Much had changed in this church, the pastor I knew is gone, he retired suddenly without explanation He was always a man who could put people at ease, make them feel like the understood them, and cared about them. People felt like they could trust, and felt like he was an old friend. He was even popular enough in this town to become the one of the town's three police chaplains. He certainly looked the part of a retired cop or solider, with his flat top haircut and he was reasonably fit for a man his age. The cops all liked him, even the non-Christians/fundamentalists.
With his departure, and the assistant pastor also leaving recently to start his own church, attendance is down. In his place is an elderly southern man who is a former missionary to Argentina. It's odd to hear him speak about his missionary past, because when he does, he goes from his moderately thick southern accent (he's originally from Oklahoma) to pronouncing names of places in Argentina almost as well as if Spanish is his native language. I wish I had thought to bring some sort of recorder so I could upload an mp3 file, you all should hear it sometime.
His sermon was on, not surprisingly, missions. It wasn't a coincidence, it was part of an annual fundraising drive for the denomination's missions agency.
He goes on talking about his past as a missionary in Argentina, and talks about how in many cities there's few "evangelical" churches, or churches of the denomination that my former church belongs to. It's apparent that Catholic churches which would be plentiful in a Spanish speaking nation like Argentina, or liberal denominations like United Church of Christ don't count in his idea of Christian churches.
He then goes on a ramble about a "pagan" god worshiped in some of the rural communities with roadside shrines dedicated to it. Let me give you a note of explanation her as to the term "pagan" as it is used in fundamentalism. I see the term much differently now, and I have a very favorable few of neo-pagans and Wiccans that I have encountered in real life, as well as online, they have proven to be great people, and very open minded. The fundamentalist use of that term is very different, though, it carries the idea of satanic and/or uncivilized. My views of Wicca/paganism now, and the fundamentalist views on it are explained further in my post Finding a Lot of Beauty in a Religion I Once Thought Was Evil.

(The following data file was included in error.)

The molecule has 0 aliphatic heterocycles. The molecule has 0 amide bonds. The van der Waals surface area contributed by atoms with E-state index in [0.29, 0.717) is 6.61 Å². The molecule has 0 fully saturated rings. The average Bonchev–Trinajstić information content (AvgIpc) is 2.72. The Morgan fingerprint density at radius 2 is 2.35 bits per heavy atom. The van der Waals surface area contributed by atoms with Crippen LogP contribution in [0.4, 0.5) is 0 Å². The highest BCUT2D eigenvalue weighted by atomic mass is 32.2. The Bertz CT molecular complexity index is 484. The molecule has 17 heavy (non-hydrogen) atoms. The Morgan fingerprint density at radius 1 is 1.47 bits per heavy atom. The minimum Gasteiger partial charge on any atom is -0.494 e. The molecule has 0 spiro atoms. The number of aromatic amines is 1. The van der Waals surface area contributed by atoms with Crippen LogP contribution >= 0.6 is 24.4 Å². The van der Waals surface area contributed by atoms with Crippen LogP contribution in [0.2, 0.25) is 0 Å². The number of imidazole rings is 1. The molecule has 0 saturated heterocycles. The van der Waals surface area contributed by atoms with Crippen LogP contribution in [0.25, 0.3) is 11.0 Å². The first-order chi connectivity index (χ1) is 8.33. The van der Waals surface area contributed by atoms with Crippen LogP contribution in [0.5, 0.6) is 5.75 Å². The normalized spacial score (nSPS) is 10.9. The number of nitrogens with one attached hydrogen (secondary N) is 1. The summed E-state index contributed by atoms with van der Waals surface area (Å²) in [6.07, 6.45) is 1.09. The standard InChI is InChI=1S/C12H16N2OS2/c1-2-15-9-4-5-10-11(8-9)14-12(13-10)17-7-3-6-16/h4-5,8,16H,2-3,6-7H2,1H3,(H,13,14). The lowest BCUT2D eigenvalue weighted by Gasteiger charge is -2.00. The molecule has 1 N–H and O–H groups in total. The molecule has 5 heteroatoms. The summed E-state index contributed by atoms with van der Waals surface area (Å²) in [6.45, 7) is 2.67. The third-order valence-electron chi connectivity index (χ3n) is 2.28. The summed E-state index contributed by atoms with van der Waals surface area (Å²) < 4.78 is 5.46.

Essentially, if you could ever get a fundamentalist to speak to you honestly, they would tell you that if you are not one of them, that no matter what you believe, or how moral your life, you are deceived by the devil, and working on his behalf (even if you may not realize it, or be intending to do so).
I myself felt this way, and used to quote a verse to people on the subject from the book of Isaiah 64:6, that says that all our righteousness (attempts to be good without god) are like filthy rags, unacceptable to god. I don't know if it was true or not, but I had been told that the original Hebrew was referring to rags used by women during menstruation, which in the Old Testment and ancient Jewish culture was one of the most repulsive comparisons imaginable.
I'm so glad I don't believe in all of this anymore, and it's nearly embarrassing to think that I did at one point.
I'll keep everyone posted on my future adventures in this church, and I may write soon about my past and de conversion, especially what it was like to finally "come out" to my best friends "Sam and Rose", who I referenced earlier. That's an interesting story there....